Dr. Richard Barr, PhD, from Radiology Consultants in Youngstown, OH, and colleagues analyzed data from the American College of Radiology Imaging Network (ACRIN) 6666 trial to ascertain the frequency and malignancy rate of ultrasound lesions categorized as BI-RADS 3. In ACRIN 6666, both annual mammography and ultrasound screenings were performed on women with dense breasts at 21 sites around the country.
Dr. Richard Barr, PhD, from Radiology Consultants.
Current guidelines say that these lesions should be monitored for suspicious changes with imaging at intervals of six, 12, and 24 months, according to Barr's team (Radiology, August 20, 2013).
"BI-RADS category 3 lesions are common at work up of screening mammographic abnormalities, occurring in 6% of examinations, and despite their low malignancy rate, they require additional follow-up or even biopsy that results in substantial patient anxiety," the group wrote. "The purpose of this analysis was to prospectively evaluate predefined BI-RADS category 3 criteria in the ACRIN 6666 multicenter setting."
Out of 2,662 trial participants recruited between 2004 and 2006, 519 (19.5%) had 745 BI-RADS 3 lesions on ultrasound, representing 25% of all ultrasound-detected lesions in the study, according to the authors. Of these lesions, 124 (16.6%) were biopsied, and six of these biopsied lesions were malignant (representing 0.8% of BI-RADS 3 lesions). The average size of the detected cancers among the BI-RADS 3 lesions was 10 mm.
During follow-up imaging at six months, suspicious changes were observed in only one of the 745 lesions characterized as BI-RADS 3. At 12-month follow-up, suspicious changes were observed in a second BI-RADS 3 lesion, revealing an invasive breast cancer that had not yet spread beyond the breast.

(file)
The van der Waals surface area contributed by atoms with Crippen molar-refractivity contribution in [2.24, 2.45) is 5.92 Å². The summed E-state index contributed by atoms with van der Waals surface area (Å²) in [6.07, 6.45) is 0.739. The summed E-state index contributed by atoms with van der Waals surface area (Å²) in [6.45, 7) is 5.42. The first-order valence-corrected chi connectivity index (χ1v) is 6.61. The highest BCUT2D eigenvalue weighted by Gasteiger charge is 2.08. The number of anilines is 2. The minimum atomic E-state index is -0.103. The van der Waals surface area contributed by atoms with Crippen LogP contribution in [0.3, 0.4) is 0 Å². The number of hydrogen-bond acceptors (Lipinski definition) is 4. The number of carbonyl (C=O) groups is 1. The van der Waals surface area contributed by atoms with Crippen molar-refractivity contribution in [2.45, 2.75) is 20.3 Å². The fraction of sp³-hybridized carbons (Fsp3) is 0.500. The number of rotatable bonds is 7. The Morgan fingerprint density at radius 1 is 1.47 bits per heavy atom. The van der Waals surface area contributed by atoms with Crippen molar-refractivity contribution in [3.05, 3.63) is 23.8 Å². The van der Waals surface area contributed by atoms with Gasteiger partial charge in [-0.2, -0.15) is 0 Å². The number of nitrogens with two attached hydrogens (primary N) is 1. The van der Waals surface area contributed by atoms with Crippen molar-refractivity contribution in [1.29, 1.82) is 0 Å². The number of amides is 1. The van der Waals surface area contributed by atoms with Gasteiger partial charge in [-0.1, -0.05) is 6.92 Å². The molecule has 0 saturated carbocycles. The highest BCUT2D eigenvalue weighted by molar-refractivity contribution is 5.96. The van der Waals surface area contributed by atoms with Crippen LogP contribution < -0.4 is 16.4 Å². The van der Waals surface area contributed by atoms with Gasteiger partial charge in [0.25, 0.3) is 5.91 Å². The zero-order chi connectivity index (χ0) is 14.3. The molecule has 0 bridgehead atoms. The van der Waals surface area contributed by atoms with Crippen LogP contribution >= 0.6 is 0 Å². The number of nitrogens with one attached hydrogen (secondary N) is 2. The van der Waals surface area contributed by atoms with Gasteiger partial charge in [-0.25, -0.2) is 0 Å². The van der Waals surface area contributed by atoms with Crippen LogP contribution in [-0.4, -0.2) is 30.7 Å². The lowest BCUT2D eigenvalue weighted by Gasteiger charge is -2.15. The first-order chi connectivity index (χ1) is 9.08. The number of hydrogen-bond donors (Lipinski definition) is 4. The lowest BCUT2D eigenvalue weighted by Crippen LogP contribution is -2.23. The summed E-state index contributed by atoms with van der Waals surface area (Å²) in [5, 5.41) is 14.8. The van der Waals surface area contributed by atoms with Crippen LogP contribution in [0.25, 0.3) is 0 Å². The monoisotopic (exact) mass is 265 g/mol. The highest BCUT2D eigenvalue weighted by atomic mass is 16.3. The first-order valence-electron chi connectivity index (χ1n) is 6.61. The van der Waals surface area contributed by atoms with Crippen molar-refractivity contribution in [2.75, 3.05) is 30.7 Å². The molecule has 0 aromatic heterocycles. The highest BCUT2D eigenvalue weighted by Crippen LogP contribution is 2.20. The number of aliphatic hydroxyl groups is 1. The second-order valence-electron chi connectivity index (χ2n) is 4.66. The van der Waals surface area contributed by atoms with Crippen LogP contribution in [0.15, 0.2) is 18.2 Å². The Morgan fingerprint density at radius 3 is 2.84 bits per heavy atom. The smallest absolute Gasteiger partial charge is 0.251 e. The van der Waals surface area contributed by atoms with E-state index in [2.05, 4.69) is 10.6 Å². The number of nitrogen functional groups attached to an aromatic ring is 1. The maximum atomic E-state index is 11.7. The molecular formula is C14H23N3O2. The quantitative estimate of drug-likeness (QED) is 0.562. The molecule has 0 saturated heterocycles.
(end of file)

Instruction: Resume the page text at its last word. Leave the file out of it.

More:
"It looks like even the ones we miss in this category still have the same prognosis a year later," Barr told AuntMinnie.com.
Sonograms show a BI-RADS category 3 lesion (arrow) in a 43-year-old woman. The lesion was described as 5-mm clustered microcysts at one-year follow-up (above). At two-year follow-up (below), the lesion had suspicious changes and was reclassified as a BI-RADS category 4A solid lesion. The lesion was not detected with mammography in either year. At biopsy, the lesion was determined to be an 18-mm invasive lobular cancer. Images courtesy of RSNA.
Barr's team also found that women in the study with BI-RADS 3 lesions were more likely to be younger than 50 years old, of Hispanic or Latino ethnicity, and premenopausal.
Ultrasound is being used more and more as a supplement to screening mammography because it can find breast cancers that mammography may miss, such as those in dense breasts, Barr said.
"Breast density notification legislation is driving increased use of screening ultrasound," he told AuntMinnie.com. "And since we're conducting more ultrasound screening, we're finding more BI-RADS 3 lesions. One-year follow-up may be a way to eliminate unnecessary biopsies and alleviate patient anxiety. Of course, diagnostic situations are a different story."
In the hope of further identifying malignancies in BI-RADS 3 lesions, Barr is currently conducting additional studies on the use of elastography.
"Adding elastography to ultrasound screening may also help us pick out those few lesions categorized as BI-RADS 3 that turn out to be cancer," he said. "At our institution, the sensitivity and specificity of elastography is 100% and 90%."If you like this content, please share it with a colleague!
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